Israel's Tel Aviv Hit by First Rockets in 20 Years
Israeli couple and their son run for cover as a siren sounds in Tel Aviv on 16 November 2012. EPA/BGNES
The residents of Israel's Tel Aviv appear not to be panicking by the first rockets to hit the city in 20 years, which Palestinian group Hamas keeps firing in reaction to an Israeli offensive in Gaza.
The new rocket strikes on Tel Aviv are the first since Saddam Hussein's Scud missiles 20 years ago and Palestinian suicide bomb attacks a decade later. On Friday, sirens wailed and another explosion was heard, the second in 24 hours. No one was hurt.
In Gaza, at least 14 Palestinian civilians have been killed by Israeli strikes since the conflict escalated on Wednesday. Three Israeli civilians were killed by a rocket attack on Thursday in a town well to the south of Tel Aviv, where rocketing has become commonplace.
Thousands of rockets have been fired at southern Israel since Hamas took over the enclave in 2007. Israel invaded Gaza in the winter of 2008-2009 to stop the rocket fire, a war in which 1,400 Palestinians and 13 Israelis were killed. Rocketing stopped for a few years but resumed again in 2012.
This is the first time that Islamist Hamas militants in Gaza have fired rockets with sufficient range to reach Tel Aviv and its outlying dormitory cities. None of the gleaming office towers that reflect the setting sun has been scratched.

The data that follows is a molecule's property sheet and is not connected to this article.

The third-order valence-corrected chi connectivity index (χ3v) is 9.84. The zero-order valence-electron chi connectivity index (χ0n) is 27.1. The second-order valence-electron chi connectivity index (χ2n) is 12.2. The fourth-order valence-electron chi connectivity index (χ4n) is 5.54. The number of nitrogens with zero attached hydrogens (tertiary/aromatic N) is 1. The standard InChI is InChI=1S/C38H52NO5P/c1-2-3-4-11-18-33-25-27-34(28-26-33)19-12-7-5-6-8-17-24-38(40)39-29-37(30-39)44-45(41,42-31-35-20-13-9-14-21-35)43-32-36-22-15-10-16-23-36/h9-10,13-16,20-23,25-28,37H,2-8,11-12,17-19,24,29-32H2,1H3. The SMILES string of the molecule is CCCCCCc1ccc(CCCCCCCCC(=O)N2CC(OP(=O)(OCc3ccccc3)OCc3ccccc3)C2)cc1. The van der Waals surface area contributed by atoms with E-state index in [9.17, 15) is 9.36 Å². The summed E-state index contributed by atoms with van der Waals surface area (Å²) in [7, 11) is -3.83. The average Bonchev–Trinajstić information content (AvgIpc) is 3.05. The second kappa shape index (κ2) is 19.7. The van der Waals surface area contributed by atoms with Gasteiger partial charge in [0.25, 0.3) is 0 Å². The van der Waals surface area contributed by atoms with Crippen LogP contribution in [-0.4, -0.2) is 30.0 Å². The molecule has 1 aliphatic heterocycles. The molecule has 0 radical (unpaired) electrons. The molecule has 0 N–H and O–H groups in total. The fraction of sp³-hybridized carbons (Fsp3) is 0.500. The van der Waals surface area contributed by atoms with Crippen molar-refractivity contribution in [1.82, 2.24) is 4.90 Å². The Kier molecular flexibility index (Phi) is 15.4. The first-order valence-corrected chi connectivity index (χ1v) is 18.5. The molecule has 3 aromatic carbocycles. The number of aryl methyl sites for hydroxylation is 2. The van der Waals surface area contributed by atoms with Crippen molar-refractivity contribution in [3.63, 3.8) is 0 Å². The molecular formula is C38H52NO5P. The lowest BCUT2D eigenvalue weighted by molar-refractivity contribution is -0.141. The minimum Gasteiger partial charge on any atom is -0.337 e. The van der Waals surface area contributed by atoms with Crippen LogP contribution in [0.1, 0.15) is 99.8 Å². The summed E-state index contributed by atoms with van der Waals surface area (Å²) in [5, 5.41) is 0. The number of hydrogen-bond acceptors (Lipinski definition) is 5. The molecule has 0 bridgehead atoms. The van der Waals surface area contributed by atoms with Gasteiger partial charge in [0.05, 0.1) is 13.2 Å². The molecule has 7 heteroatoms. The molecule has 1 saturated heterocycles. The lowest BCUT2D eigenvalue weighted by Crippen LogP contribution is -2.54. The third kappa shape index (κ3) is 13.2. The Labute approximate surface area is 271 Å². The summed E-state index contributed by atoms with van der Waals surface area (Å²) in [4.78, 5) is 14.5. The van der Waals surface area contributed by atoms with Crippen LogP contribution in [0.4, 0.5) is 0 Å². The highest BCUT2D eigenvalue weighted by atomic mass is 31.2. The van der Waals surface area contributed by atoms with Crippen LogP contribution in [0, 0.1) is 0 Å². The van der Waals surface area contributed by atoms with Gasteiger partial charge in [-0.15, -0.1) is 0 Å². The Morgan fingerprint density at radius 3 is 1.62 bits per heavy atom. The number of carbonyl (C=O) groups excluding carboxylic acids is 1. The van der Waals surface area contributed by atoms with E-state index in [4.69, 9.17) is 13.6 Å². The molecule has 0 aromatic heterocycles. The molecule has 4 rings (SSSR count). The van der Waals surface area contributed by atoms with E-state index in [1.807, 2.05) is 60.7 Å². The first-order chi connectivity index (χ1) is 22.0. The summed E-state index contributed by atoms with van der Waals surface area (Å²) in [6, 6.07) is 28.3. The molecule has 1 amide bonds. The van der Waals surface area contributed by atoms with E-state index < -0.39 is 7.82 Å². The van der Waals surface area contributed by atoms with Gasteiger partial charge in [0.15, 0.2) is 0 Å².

Hamas, which also targeted Jerusalem on Friday, is gambling with a game-changing move.
Israeli Defense Minister Ehud Barak said the militants would be made to pay. A lethal strike on Tel Aviv would probably trigger an Israeli invasion.
Tel Aviv residents who remember the Gulf War 20 years ago say the rockets still seem less dangerous than Saddam's Scuds, when Israelis wore gas masks in case the Iraqi leader topped his missiles with chemical warheads.
A nationwide early-warning system alerts Israelis to incoming rockets. Homes and offices have blast-proof rooms to retreat to within 30 seconds of the wail of sirens.
Those caught outside lie flat on the ground. Drivers get out of their cars and crouch or lie by the roadside until they hear an impact or an all-clear.
The new "Iron Dome" interceptor system is successfully tracking launches from Gaza and knocking out many of those rockets that look as if they might hit residential areas.
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